The holding seems correct as to the information, and perhaps as to product designs created by plaintiff that had not been disclosed, but as to the designs that defendant created for plaintiff, and which were embodied in publicly displayed lamps, any claim in the outward design is a copyright claim in disguise and preempted (to say nothing of not being a valid trade secret claim either).

Tuesday, April 10, 2007

Those aren't Graham Crackers

What happens after a jury awards plaintiff $19 million and the trial judge grants defendants' motion for a new trial? The answer is, naturally, a grant of summary judgment to defendant. This unusual scenario played out in the ongoing saga of insurance company William A. Graham against one of its former employees, Thomas P. Haughey, and his current employer, USI Holdings Corporation. The most recent opinion may be found at 2007 WL 1008403 (E.D. Pa. March 29, 2007). Earlier significant opinions may be found at 2006 WL 3386672 (E.D. Pa. Nov. 21, 2006), 2006 WL 1704539 (E.D. Pa. June 14, 2006), and 430 F. Supp.2d 458 (E.D. Pa. 2006). All are by Judge Harvey Bartle III, and contain meaty discussions of the law and detailed reviews of the facts. The opinions may also be downloaded for free on the Eastern District of Pennsylvania's website.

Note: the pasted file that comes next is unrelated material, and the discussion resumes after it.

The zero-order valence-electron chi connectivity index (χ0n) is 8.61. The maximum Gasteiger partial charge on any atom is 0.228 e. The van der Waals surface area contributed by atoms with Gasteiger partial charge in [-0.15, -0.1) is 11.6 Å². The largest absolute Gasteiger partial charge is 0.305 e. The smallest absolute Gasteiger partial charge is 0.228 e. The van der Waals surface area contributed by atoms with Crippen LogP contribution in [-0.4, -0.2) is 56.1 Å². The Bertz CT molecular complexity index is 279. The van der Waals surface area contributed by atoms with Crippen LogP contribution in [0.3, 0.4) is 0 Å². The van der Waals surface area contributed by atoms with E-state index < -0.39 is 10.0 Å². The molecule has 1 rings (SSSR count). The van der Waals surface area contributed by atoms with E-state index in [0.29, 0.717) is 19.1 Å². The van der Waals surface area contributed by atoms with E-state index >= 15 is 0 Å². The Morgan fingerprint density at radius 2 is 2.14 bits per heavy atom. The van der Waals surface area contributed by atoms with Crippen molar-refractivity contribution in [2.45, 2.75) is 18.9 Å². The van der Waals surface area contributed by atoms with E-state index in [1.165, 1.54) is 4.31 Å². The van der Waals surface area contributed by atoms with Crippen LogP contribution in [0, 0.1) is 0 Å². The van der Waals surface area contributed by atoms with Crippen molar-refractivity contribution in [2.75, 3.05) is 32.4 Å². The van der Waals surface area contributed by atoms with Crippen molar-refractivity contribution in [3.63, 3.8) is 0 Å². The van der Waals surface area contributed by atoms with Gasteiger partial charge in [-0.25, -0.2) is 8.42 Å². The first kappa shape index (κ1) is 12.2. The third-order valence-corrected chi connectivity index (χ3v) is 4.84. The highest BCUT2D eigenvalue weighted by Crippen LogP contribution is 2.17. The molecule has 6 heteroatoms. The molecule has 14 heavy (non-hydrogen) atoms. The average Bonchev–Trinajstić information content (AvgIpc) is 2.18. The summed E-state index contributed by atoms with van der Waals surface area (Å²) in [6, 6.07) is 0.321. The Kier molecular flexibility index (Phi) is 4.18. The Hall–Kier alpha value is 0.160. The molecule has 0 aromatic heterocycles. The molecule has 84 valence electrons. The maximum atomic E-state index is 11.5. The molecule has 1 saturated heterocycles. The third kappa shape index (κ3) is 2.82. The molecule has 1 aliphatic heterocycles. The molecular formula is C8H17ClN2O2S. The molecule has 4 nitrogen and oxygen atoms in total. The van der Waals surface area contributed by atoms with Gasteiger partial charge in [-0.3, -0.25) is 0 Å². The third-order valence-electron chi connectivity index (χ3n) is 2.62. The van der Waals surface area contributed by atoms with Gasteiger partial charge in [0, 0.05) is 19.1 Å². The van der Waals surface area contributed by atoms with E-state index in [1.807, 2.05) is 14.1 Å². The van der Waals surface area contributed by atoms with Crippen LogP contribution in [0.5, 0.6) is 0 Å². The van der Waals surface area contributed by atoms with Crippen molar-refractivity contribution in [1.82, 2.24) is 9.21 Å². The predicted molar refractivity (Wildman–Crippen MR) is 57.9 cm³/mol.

The most recent opinion is limited to statute of limitations issues. Due to its wiping out the jury award based on the jury's awarding damages beyond the three year limitations period set forth in Section 507, a new trial on damages is necessary. Plaintiff is reported to plan an appeal. An initial question is why the jury was permitted to award damages beyond the three year period if the court was willing to grant summary judgment to defendant on the issue. No satisfactory answer was provided.